The Stena Line ferry wasn’t due to dock until midday but a spokesperson informed Independent.ie that the captain is currently moving south and will make an attempt to dock earlier.
He will make a decision on approach.
Diane Poole, Head of PR and Communications for Stena Line says the passengers are looking forward to arriving at their destination.
“They are actually in great spirits, considering they have spent almost 24 hours on board. They are very relaxed but obviously anxious to get home or get to the destination they are going to.”
The Stena Line service left Wexford at 9am on Monday and was due to arrive in the Welsh port at 12.30pm.
It failed to reach the port and another attempt to dock at 3.30pm was also unsuccessful.
The ferry spent the night at sea, about six kilometres off-shore and had 87 passengers and 59 crew on board.
A spokesperson from Stena Line said “extreme weather conditions” meant they were unable to dock.
“The health and safety of passengers and crew is of paramount importance to Stena Line, therefore the passengers will remain onboard overnight and a second attempt at docking will take place at midday tomorrow (Tuesday).”
Today, Stena Line says it’s Adventurer sailing due to depart Rosslare at 08:20 is subject to a delay of three hours and has asked all passengers to check its website for updates.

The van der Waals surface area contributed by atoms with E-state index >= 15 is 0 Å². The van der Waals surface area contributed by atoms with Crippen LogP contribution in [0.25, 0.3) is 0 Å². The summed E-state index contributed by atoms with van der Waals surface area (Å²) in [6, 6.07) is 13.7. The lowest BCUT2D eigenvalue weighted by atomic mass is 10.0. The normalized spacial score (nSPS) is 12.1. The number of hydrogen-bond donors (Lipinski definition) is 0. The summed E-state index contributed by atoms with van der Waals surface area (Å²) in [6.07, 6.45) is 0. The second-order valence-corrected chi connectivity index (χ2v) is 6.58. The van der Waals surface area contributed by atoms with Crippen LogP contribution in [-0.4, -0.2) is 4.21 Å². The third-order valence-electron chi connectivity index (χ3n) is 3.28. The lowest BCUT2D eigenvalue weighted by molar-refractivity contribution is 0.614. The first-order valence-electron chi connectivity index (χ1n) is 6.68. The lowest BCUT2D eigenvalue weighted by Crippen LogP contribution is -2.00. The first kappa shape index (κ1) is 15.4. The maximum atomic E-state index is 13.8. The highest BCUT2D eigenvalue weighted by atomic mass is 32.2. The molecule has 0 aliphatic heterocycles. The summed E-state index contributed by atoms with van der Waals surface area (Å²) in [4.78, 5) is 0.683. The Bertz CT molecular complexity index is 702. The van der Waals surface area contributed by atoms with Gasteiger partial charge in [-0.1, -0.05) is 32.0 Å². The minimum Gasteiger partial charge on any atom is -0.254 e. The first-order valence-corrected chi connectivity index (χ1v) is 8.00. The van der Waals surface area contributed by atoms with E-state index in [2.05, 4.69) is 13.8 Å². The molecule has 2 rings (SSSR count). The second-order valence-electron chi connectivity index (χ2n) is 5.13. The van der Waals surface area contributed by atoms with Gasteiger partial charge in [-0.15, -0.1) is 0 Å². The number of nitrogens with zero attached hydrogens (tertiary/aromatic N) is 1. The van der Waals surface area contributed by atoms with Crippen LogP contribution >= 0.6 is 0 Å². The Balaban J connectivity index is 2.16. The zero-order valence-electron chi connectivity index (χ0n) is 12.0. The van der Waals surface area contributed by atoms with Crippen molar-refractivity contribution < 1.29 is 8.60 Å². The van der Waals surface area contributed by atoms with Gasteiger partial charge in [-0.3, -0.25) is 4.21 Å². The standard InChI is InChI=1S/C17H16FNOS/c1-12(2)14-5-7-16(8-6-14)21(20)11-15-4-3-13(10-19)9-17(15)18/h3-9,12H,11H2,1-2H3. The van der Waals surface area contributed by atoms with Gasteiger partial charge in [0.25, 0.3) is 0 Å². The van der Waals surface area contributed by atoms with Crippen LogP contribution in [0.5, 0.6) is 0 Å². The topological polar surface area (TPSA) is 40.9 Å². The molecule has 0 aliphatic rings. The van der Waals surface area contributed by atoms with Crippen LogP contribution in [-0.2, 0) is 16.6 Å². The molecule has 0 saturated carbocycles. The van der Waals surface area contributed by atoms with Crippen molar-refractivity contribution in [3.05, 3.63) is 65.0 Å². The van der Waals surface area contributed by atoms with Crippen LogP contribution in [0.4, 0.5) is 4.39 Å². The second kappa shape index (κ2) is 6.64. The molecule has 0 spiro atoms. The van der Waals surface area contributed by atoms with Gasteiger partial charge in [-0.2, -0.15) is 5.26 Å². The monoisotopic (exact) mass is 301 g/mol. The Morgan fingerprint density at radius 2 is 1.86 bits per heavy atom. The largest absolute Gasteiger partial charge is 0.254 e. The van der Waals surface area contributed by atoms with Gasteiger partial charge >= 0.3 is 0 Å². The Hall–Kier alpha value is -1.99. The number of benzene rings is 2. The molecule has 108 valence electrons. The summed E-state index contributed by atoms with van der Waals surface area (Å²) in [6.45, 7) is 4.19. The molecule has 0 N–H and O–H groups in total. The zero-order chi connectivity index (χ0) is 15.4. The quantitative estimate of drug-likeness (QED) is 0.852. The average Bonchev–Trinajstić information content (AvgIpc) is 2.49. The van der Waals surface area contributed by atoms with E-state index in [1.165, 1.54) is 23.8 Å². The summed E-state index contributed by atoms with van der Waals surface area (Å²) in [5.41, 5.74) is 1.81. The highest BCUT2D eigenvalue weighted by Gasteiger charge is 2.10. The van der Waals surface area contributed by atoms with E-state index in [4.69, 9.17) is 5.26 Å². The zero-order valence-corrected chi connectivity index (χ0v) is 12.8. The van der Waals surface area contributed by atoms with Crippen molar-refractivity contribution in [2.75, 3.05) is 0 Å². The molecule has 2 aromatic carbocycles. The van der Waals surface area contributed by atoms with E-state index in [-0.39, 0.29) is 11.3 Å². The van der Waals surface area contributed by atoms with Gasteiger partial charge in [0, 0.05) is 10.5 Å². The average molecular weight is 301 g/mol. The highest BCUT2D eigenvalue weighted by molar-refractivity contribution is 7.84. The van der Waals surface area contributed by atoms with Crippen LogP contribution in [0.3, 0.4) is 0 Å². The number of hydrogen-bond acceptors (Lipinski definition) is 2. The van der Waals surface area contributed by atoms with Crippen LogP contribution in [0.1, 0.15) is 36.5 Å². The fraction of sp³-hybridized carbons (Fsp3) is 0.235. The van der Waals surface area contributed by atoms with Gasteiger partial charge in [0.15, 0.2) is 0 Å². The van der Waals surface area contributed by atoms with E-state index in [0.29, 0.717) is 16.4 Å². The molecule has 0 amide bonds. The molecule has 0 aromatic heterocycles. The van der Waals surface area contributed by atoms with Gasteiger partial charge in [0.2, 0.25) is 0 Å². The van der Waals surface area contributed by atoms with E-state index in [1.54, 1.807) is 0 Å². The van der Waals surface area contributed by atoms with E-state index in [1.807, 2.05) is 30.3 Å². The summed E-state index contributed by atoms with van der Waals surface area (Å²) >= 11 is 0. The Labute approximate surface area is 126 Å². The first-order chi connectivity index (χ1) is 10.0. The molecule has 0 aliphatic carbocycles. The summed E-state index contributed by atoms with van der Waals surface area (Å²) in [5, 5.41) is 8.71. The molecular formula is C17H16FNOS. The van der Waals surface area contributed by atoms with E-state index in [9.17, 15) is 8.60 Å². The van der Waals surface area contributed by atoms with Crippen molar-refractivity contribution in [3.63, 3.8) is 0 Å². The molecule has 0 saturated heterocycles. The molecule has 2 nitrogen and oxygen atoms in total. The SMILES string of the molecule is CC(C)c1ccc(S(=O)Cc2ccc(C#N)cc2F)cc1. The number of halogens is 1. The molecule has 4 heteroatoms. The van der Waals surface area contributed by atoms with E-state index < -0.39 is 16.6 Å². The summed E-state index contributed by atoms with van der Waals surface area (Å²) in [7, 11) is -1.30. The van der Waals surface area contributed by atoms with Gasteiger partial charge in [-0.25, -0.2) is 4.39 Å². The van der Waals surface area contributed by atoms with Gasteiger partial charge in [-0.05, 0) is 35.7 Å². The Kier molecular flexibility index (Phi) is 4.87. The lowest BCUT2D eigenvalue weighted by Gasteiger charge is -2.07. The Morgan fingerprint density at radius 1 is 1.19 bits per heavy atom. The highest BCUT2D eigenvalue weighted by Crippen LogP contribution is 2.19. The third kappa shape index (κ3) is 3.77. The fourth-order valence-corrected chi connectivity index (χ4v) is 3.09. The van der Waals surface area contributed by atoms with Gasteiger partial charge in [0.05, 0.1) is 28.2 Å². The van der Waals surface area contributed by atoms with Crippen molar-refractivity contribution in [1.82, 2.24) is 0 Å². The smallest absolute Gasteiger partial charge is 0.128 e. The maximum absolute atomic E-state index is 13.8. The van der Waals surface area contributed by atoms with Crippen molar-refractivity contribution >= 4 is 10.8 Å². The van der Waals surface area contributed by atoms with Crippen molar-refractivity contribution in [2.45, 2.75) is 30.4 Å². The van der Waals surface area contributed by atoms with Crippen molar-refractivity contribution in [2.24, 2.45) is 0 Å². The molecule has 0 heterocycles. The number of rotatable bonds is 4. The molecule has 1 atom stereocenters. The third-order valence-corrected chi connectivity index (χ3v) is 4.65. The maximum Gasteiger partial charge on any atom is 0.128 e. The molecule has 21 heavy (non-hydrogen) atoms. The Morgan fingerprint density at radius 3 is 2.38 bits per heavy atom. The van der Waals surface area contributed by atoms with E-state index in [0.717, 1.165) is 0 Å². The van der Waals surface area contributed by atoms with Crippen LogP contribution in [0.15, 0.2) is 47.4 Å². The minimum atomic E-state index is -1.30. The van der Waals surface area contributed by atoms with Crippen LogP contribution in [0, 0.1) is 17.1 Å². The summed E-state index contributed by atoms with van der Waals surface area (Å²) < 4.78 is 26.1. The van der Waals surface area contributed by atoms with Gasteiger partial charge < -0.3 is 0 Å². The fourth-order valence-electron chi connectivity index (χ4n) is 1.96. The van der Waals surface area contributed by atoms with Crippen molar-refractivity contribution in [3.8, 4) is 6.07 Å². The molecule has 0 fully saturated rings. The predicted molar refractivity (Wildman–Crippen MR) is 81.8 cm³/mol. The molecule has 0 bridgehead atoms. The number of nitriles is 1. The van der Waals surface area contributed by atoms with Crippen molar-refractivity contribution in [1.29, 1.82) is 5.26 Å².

Dublin to Holyhead crossings are expected to run as normal.
Met Éireann has issued a status yellow warning for all Irish coastal waters, with strong gales expected on the Irish Sea.
The cold and windy weather looks set to continue throughout the morning but soon clearing to give a bright day.
Meanwhile, in the UK, more than 75 flood warnings were put in place across the South West, the Midlands, North East, North West, Wales and the East of England on Monday evening, with a further 207 flood alerts issued across England and Wales.
Storm Angus wreaked havoc across the country, with schools and roads across being forced to close and a number of homes and cars submerged in water.